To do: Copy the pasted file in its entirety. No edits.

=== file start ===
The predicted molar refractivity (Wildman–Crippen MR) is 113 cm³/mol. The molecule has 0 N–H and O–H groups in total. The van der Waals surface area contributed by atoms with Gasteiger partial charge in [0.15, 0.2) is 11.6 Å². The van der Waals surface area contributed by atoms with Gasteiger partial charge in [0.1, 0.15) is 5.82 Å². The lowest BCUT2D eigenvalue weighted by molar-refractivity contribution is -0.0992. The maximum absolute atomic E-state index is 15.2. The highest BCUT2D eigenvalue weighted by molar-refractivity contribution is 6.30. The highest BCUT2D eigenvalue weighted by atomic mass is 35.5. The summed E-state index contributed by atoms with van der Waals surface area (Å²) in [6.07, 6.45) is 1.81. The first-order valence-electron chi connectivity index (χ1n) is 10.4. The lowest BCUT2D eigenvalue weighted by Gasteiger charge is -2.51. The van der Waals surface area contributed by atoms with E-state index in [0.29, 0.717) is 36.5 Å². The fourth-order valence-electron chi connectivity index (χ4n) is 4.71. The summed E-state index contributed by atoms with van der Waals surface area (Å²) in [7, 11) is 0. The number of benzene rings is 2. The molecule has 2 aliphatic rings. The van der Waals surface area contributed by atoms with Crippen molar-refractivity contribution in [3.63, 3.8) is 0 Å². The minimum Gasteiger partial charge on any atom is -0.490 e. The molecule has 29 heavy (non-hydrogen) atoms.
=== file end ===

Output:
The predicted molar refractivity (Wildman–Crippen MR) is 113 cm³/mol. The molecule has 0 N–H and O–H groups in total. The van der Waals surface area contributed by atoms with Gasteiger partial charge in [0.15, 0.2) is 11.6 Å². The van der Waals surface area contributed by atoms with Gasteiger partial charge in [0.1, 0.15) is 5.82 Å². The lowest BCUT2D eigenvalue weighted by molar-refractivity contribution is -0.0992. The maximum absolute atomic E-state index is 15.2. The highest BCUT2D eigenvalue weighted by molar-refractivity contribution is 6.30. The highest BCUT2D eigenvalue weighted by atomic mass is 35.5. The summed E-state index contributed by atoms with van der Waals surface area (Å²) in [6.07, 6.45) is 1.81. The first-order valence-electron chi connectivity index (χ1n) is 10.4. The lowest BCUT2D eigenvalue weighted by Gasteiger charge is -2.51. The van der Waals surface area contributed by atoms with E-state index in [0.29, 0.717) is 36.5 Å². The fourth-order valence-electron chi connectivity index (χ4n) is 4.71. The summed E-state index contributed by atoms with van der Waals surface area (Å²) in [7, 11) is 0. The number of benzene rings is 2. The molecule has 2 aliphatic rings. The van der Waals surface area contributed by atoms with Crippen molar-refractivity contribution in [3.63, 3.8) is 0 Å². The minimum Gasteiger partial charge on any atom is -0.490 e. The molecule has 29 heavy (non-hydrogen) atoms.